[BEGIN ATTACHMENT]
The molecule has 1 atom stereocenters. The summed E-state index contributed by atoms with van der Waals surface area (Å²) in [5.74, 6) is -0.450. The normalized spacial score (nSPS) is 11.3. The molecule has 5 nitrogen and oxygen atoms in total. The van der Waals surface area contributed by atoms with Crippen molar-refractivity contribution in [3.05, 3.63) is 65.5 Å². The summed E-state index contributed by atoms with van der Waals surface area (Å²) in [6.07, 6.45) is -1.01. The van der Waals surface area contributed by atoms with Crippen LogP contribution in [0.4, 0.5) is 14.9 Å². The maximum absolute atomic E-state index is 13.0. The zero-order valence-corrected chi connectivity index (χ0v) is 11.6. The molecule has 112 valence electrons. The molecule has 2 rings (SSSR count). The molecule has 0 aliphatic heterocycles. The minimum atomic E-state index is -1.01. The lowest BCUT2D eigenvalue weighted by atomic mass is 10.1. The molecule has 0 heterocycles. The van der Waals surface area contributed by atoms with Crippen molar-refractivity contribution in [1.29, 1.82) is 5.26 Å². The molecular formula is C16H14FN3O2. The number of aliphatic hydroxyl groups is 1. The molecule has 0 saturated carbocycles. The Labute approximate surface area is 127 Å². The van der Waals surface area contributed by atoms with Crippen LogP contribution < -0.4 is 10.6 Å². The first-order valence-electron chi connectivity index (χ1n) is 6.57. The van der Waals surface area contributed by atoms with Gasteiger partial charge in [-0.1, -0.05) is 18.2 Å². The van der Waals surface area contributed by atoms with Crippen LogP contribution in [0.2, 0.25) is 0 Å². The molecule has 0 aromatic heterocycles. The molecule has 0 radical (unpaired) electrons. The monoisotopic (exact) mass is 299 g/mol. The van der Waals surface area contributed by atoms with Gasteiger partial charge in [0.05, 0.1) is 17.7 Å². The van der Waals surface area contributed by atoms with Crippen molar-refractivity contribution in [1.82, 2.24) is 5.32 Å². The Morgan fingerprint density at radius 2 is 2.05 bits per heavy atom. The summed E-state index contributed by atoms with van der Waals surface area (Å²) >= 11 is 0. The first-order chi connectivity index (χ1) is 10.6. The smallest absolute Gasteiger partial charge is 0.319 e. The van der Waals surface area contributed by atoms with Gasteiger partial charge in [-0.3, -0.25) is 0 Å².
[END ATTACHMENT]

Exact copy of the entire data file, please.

The molecule has 1 atom stereocenters. The summed E-state index contributed by atoms with van der Waals surface area (Å²) in [5.74, 6) is -0.450. The normalized spacial score (nSPS) is 11.3. The molecule has 5 nitrogen and oxygen atoms in total. The van der Waals surface area contributed by atoms with Crippen molar-refractivity contribution in [3.05, 3.63) is 65.5 Å². The summed E-state index contributed by atoms with van der Waals surface area (Å²) in [6.07, 6.45) is -1.01. The van der Waals surface area contributed by atoms with Crippen LogP contribution in [0.4, 0.5) is 14.9 Å². The maximum absolute atomic E-state index is 13.0. The zero-order valence-corrected chi connectivity index (χ0v) is 11.6. The molecule has 112 valence electrons. The molecule has 2 rings (SSSR count). The molecule has 0 aliphatic heterocycles. The minimum atomic E-state index is -1.01. The lowest BCUT2D eigenvalue weighted by atomic mass is 10.1. The molecule has 0 heterocycles. The van der Waals surface area contributed by atoms with Crippen molar-refractivity contribution in [1.29, 1.82) is 5.26 Å². The molecular formula is C16H14FN3O2. The number of aliphatic hydroxyl groups is 1. The molecule has 0 saturated carbocycles. The Labute approximate surface area is 127 Å². The van der Waals surface area contributed by atoms with Crippen LogP contribution < -0.4 is 10.6 Å². The first-order valence-electron chi connectivity index (χ1n) is 6.57. The van der Waals surface area contributed by atoms with Gasteiger partial charge in [-0.1, -0.05) is 18.2 Å². The van der Waals surface area contributed by atoms with Crippen LogP contribution in [0.2, 0.25) is 0 Å². The molecule has 0 aromatic heterocycles. The molecule has 0 radical (unpaired) electrons. The monoisotopic (exact) mass is 299 g/mol. The van der Waals surface area contributed by atoms with Gasteiger partial charge in [0.05, 0.1) is 17.7 Å². The van der Waals surface area contributed by atoms with Crippen molar-refractivity contribution in [1.82, 2.24) is 5.32 Å². The Morgan fingerprint density at radius 2 is 2.05 bits per heavy atom. The summed E-state index contributed by atoms with van der Waals surface area (Å²) >= 11 is 0. The first-order chi connectivity index (χ1) is 10.6. The smallest absolute Gasteiger partial charge is 0.319 e. The van der Waals surface area contributed by atoms with Gasteiger partial charge in [-0.3, -0.25) is 0 Å².